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Let y i ; i = 1; \Delta \Delta \Delta ; n be independent observations with the density of y i of the form h(y i ; f i ) = exp[y i f i \Gammab(f i )+c(y i )], where b and c are given functions and b is twice continuously differentiable and bounded away from 0. Let f i = f(t(i)), where t = (t 1 ; \Delta \Delta \Delta ; t d ) 2 T (1)\Omega \Delta \Delta \Delta\Omega T (d) = T , the T (ff) are measureable spaces of rather general form, and f is an unknown function on T with some assumed `smoothness' properties. Given fy i ; t(i); i = 1; \Delta \Delta \Delta ; ng, it is desired to estimate f(t) for t in some region of interest contained in T . We develop the fitting of smoothing spline ANOVA models to this data of the form f(t) = C + P ff f ff (t ff ) + P ff!fi f fffi (t ff ; t fi ) + \Delta \Delta \Delta. The components of the decomposition satisfy side conditions which generalize the usual side conditions for parametric ANOVA. The estimate of f is obtained as the minimizer...
Smoothing spline ANOVA models for large data sets with Bernoulli observations and the randomized GACV
 Ann. Statist
"... (ranGACV) method for choosing multiple smoothing parameters in penalized likelihood estimates for Bernoulli data. The method is intended for application with penalized likelihood smoothing spline ANOVA models. In addition we propose a class of approximate numerical methods for solving the penalized ..."
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Cited by 41 (19 self)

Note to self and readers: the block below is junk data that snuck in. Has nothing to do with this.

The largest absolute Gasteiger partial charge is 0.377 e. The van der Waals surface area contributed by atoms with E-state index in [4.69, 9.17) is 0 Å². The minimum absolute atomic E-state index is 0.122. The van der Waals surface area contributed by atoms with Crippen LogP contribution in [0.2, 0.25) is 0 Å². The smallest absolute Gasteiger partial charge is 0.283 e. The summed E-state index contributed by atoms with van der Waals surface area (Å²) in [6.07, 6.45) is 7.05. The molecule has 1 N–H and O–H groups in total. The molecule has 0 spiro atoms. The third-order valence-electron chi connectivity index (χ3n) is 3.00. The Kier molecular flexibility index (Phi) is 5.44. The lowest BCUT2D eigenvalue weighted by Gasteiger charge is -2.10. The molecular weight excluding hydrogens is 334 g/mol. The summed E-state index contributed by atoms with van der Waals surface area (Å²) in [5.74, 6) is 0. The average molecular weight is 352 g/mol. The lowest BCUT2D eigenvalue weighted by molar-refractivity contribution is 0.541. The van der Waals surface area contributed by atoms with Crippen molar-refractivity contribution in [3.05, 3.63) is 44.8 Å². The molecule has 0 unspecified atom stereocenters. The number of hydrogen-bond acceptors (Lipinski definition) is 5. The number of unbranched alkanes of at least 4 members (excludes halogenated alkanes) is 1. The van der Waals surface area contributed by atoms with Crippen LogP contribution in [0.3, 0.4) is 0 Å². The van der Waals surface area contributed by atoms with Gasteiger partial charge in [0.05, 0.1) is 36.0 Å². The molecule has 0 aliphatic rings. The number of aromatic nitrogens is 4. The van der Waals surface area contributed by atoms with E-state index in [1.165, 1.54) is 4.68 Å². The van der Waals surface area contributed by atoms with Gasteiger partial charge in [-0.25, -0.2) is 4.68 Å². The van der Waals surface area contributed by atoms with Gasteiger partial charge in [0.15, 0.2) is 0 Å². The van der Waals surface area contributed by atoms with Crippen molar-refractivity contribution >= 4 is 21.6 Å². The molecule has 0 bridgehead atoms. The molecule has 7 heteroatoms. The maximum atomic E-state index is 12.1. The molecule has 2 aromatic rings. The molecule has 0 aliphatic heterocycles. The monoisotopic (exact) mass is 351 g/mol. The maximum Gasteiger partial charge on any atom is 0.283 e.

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(ranGACV) method for choosing multiple smoothing parameters in penalized likelihood estimates for Bernoulli data. The method is intended for application with penalized likelihood smoothing spline ANOVA models. In addition we propose a class of approximate numerical methods for solving the penalized likelihood variational problem which, in conjunction with the ranGACV method allows the application of smoothing spline ANOVA models with Bernoulli data to much larger data sets than previously possible. These methods are based on choosing an approximating subset of the natural (representer) basis functions for the variational problem. Simulation studies with synthetic data, including synthetic data mimicking demographic risk factor data sets is used to examine the properties of the method and to compare the approach with the GRKPACK code of Wang (1997c). Bayesian “confidence intervals ” are obtained for the fits and are shown in the simulation studies to have the “across the function ” property usually claimed for these confidence intervals. Finally the method is applied
LASSOPatternsearch Algorithm with Application to Ophthalmology and Genomic Data
, 2008